Review: Motherlode (The Hub Studio / Rue De La Rocket)

Venue: Actors Centre Australia (Leichhardt NSW), May 4 – 13, 2017
Director: Dean Carey
Cast: Jo Briant, Mel Dodge, Karli Evans, Lana Kershaw, Monette Lee, Jan Oxenbould, Natalie Rees

Theatre review
The journey begins from an unremarkable place. Seven women of Caucasian appearance sit in a row, talking about their children. The play is verbatim, with a script collated from interviews about the topic of motherhood, a life experience that many share, but little of which remains surprising. When humans bond, we can only embark with conversations that are pedestrian in nature, and then destiny decides if things can get deeper.

Halfway through Motherlode, the discussions become powerful, disarmingly so. The women begin to reveal the darkest of their lives, in order to get to the crux of how they manage their relationships with children. We can only love the way we had been shown, so much of the talk is about these women’s own parents, and one of these stories in particular, is nothing short of harrowing.

Actor Karli Evans’s retelling of a character’s shocking childhood encounters involving unimaginable abuse, is by far the most poignant of the vignettes that make up the play. Evans delivers the monologue with a sense of psychological accuracy, along with thorough emotional authenticity, causing us to not only witness the pain hidden behind some of our everyday facades, but also to understand the depth of meaning that having children could mean.

Similarly memorable is Monette Lee in the role of a bubbly, spirited immigrant of Russian origin, who offers balance to narratives that tend to depict Australia as being singularly bourgeois. Lana Kershaw’s portrayal of a lesbian-identifying sex worker and PhD candidate, who had chosen to be a single parent, adds immeasurable texture to an otherwise narrow image of motherhood. Both Lee and Kershaw use the outsider qualities of their parts to excellent effect, equally impressive with the exuberance they each bring to the stage.

The production concludes with a strong message of solidarity, but we think of the other mothers who are not represented on this stage. To understand our families, is to understand our cultures. It is not entirely clear if women of colour are among Motherlode‘s interviewees, but the increasingly diverse face of Australia requires that we broaden our conceptions about values and traditions. In anthropological investigations of motherhood, it is important to understand that we come from a range of backgrounds as varied as our skin colour. As we discover what it is to be an Australian mother, it is crucial to explore how our Indigenous women relate to the subject. If we are unable to cherish the past of this land, and if we continue to ignore the changing complexion of our evolution, we will never be able to completely know who we are. |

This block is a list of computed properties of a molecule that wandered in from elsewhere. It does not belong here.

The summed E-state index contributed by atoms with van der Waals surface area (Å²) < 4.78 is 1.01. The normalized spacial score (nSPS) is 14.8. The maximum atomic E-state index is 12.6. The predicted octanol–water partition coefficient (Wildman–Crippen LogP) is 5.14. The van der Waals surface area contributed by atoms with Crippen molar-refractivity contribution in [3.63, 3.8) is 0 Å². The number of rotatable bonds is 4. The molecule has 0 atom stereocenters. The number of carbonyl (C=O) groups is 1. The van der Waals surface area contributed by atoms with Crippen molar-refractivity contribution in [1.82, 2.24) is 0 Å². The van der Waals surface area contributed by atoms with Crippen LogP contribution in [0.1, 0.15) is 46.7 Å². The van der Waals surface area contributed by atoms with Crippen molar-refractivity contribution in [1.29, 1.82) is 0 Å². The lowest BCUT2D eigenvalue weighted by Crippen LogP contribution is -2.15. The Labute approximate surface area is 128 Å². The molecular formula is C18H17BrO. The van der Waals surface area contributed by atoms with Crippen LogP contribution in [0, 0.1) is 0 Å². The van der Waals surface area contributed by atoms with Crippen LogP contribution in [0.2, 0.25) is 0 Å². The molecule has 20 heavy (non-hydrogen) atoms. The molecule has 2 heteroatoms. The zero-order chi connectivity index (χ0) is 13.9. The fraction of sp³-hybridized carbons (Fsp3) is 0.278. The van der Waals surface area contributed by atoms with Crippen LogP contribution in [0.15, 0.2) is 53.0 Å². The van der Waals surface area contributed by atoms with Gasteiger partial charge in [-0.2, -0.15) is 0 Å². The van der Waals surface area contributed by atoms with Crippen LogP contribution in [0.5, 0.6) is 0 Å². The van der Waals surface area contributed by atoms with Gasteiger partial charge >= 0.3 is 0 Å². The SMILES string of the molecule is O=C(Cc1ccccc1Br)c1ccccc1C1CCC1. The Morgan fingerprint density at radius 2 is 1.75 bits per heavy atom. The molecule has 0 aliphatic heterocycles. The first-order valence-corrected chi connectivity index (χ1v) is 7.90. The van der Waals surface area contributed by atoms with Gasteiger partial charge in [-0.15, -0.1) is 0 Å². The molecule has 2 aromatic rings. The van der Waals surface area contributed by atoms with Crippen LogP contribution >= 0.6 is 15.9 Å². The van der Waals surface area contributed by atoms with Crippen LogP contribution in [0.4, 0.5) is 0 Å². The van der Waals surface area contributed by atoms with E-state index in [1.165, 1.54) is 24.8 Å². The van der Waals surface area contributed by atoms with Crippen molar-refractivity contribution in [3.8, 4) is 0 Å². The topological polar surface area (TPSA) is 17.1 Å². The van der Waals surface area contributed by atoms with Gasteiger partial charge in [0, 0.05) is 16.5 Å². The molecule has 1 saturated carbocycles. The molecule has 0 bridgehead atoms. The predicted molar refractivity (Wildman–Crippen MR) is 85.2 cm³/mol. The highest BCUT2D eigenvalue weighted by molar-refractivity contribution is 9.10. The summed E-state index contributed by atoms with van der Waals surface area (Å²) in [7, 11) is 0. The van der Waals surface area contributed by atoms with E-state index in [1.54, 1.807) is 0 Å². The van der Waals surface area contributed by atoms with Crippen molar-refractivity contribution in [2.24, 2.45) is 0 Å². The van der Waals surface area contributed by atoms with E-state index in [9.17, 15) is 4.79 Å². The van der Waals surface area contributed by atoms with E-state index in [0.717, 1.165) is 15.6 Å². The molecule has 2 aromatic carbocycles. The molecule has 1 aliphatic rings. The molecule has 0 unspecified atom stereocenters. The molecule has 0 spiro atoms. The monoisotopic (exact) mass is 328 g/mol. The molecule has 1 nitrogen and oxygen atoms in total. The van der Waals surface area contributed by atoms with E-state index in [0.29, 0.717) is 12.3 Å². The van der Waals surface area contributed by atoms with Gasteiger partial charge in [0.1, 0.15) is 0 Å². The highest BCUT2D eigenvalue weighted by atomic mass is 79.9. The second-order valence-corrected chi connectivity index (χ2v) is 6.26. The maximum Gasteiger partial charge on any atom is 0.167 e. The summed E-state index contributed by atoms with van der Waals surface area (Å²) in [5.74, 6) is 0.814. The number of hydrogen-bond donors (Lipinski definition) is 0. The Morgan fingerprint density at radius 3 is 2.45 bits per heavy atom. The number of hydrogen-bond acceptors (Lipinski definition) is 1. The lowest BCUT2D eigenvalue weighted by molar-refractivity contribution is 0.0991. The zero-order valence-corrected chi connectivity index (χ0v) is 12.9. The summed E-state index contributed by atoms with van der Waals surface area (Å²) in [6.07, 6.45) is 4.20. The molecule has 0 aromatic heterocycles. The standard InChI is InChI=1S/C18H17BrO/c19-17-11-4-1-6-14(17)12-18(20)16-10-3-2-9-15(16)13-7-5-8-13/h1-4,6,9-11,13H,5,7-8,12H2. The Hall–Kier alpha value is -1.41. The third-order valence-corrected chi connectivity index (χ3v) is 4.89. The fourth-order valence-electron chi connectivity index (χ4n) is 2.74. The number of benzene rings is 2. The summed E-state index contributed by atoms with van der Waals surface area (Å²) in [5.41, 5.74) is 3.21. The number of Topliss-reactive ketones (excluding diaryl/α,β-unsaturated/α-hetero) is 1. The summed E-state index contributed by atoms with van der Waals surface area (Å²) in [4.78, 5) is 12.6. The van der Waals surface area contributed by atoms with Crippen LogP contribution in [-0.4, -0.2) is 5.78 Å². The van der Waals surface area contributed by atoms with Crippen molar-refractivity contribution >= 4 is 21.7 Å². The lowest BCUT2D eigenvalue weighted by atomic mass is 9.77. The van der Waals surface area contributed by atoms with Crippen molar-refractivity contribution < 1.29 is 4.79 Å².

Response from show producer:
Thank you for seeing the show. And thank you for your comment about the casting – this is such an important issue and one we would like to briefly comment on. The production had culturally diverse collaborators on the project during its development process, but unfortunately due to last minute scheduling conflicts to do with family and work opportunities, a couple of cast members could unfortunately not proceed with the show. As we were unable to recast appropriately to tell the stories authentically, we decided to focus on this phase as a development stage of the project with a limited cast. We are really excited for the next phase where we will be actively increasing the culturally diverse stories told and broadening the conversation around motherhood.